Sunday, May 30, 2010

A Memorial Day Message

 If we were to call the roll today it would rightly begin on March 5, 1770, with the name Crispus Attucks, and continue for just over 240 years.  Some of those listed are buried in places known,  some lost to never be found and some are Known but to God.  Today we honor all with a wave of the flag, a thought and maybe a silent tear.

There are those like Cpl. Clayton L. Lick, U.S. Army, who received a Silver Star from General John J. "Blackjack" Pershing for his bravery in "The Great War" and survived the war to return home but was wounded so badly that he never played professional baseball again.  And Major Anthony R. Bellamy who died on the field of battle in Vietnam.  And MGySgt. Ole R. Woods who survived WWII and Korea only to be killed when the jet he was testing blew up in the sky over southern Virginia in 1953.

There were those who wore the Blue and the Gray who fought at places with familiar names. They died in battle charging shoulder to shoulder with their brothers, against their brothers.  There were those who froze at Valley Forge yet trained and fought at Morristown under General Washington to run the British Army from the field for the first time.  There were those who helped protect the West and died at Little Big Horn, and those who Remembered the Alamo.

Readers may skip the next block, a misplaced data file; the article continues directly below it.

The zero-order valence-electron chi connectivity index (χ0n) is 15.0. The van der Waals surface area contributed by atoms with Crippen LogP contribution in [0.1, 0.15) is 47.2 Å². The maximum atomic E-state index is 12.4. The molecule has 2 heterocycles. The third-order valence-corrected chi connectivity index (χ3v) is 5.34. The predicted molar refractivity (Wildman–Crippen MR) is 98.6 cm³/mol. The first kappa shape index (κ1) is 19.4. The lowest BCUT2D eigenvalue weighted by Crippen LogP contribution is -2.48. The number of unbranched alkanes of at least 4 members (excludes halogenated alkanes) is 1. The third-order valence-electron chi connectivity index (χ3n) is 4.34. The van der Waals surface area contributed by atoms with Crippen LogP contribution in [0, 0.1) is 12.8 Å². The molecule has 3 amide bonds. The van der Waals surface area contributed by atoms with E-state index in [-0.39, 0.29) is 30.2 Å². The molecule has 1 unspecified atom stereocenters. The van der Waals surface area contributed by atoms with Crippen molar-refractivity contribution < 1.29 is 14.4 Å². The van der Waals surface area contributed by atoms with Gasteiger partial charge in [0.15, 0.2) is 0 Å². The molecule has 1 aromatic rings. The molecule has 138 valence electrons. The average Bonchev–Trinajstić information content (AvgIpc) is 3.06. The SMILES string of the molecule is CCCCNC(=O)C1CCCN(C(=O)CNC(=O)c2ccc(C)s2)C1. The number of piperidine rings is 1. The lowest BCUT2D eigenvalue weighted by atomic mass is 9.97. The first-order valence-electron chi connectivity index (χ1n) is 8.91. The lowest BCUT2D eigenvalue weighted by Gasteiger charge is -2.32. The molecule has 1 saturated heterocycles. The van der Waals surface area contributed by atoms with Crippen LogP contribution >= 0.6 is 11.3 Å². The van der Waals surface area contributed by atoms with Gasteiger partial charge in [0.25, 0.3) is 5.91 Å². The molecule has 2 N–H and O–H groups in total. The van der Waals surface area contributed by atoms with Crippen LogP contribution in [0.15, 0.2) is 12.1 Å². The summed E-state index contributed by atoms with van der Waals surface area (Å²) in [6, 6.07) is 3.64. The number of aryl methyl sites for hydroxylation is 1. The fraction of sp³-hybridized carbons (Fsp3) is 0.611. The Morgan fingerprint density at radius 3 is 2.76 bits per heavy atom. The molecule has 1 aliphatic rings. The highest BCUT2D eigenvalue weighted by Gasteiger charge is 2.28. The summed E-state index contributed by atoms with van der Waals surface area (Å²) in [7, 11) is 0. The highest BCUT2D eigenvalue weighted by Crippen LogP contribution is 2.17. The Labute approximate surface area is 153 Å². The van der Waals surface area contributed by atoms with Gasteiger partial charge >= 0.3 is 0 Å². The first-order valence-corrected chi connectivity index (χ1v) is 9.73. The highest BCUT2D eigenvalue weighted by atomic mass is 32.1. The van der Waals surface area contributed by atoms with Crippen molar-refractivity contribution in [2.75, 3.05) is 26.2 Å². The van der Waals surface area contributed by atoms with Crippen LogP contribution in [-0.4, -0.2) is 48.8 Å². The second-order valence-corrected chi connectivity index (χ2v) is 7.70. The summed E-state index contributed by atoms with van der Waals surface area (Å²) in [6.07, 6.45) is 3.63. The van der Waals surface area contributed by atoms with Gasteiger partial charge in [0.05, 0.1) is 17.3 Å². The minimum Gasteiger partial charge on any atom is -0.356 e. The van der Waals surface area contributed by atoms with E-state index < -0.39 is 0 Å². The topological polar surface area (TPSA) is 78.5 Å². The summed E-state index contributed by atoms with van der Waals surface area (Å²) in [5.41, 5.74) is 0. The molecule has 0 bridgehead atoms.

And there were those who fell in the heat of Iraq and the cold of Afghanistan who now sleep among other heroes from every war in gardens of stone from Arlington to Ft. Rosecrans.  The freedom that they cherished lives today because of their sacrifice in places far and near.  Let us not forget them even though we don't know their names.  They all have this in common:  None wanted to be a hero and all wanted to go home.  And when the time came they simply answered the call.

When you think about the sacrifices that were made, one day of remembrance is not too much to ask.

Thank you, my fellow veterans.  Tonight we'll raise a glass to those who didn't come home.  May they rest in peace.

No comments: